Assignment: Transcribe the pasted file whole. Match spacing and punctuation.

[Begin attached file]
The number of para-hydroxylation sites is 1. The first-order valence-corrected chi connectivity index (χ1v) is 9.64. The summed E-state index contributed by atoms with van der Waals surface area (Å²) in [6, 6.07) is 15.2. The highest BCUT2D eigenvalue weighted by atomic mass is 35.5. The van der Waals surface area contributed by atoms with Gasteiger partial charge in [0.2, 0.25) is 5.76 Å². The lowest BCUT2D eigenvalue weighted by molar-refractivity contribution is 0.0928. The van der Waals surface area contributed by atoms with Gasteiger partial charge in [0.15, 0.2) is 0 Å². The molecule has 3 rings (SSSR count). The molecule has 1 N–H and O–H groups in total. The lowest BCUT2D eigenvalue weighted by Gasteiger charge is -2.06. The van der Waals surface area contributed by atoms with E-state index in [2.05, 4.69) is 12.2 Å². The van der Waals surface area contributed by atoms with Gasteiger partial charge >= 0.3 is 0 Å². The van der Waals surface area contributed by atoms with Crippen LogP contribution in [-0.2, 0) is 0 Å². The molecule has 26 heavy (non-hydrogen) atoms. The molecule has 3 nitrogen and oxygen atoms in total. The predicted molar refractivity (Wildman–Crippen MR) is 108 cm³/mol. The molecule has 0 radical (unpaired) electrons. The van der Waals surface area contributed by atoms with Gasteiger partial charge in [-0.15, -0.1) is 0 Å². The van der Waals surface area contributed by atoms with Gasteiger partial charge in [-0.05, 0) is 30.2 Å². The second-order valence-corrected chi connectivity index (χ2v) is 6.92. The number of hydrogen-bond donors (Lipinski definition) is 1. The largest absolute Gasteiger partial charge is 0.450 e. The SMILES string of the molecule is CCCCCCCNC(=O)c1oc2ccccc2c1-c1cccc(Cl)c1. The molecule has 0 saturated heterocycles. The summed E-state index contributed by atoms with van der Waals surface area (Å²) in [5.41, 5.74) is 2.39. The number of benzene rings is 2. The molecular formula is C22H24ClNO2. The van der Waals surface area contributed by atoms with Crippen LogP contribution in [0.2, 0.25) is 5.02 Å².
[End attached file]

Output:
The number of para-hydroxylation sites is 1. The first-order valence-corrected chi connectivity index (χ1v) is 9.64. The summed E-state index contributed by atoms with van der Waals surface area (Å²) in [6, 6.07) is 15.2. The highest BCUT2D eigenvalue weighted by atomic mass is 35.5. The van der Waals surface area contributed by atoms with Gasteiger partial charge in [0.2, 0.25) is 5.76 Å². The lowest BCUT2D eigenvalue weighted by molar-refractivity contribution is 0.0928. The van der Waals surface area contributed by atoms with Gasteiger partial charge in [0.15, 0.2) is 0 Å². The molecule has 3 rings (SSSR count). The molecule has 1 N–H and O–H groups in total. The lowest BCUT2D eigenvalue weighted by Gasteiger charge is -2.06. The van der Waals surface area contributed by atoms with E-state index in [2.05, 4.69) is 12.2 Å². The van der Waals surface area contributed by atoms with Gasteiger partial charge >= 0.3 is 0 Å². The van der Waals surface area contributed by atoms with Crippen LogP contribution in [-0.2, 0) is 0 Å². The molecule has 26 heavy (non-hydrogen) atoms. The molecule has 3 nitrogen and oxygen atoms in total. The predicted molar refractivity (Wildman–Crippen MR) is 108 cm³/mol. The molecule has 0 radical (unpaired) electrons. The van der Waals surface area contributed by atoms with Gasteiger partial charge in [-0.15, -0.1) is 0 Å². The van der Waals surface area contributed by atoms with Gasteiger partial charge in [-0.05, 0) is 30.2 Å². The second-order valence-corrected chi connectivity index (χ2v) is 6.92. The number of hydrogen-bond donors (Lipinski definition) is 1. The largest absolute Gasteiger partial charge is 0.450 e. The SMILES string of the molecule is CCCCCCCNC(=O)c1oc2ccccc2c1-c1cccc(Cl)c1. The molecule has 0 saturated heterocycles. The summed E-state index contributed by atoms with van der Waals surface area (Å²) in [5.41, 5.74) is 2.39. The number of benzene rings is 2. The molecular formula is C22H24ClNO2. The van der Waals surface area contributed by atoms with Crippen LogP contribution in [0.2, 0.25) is 5.02 Å².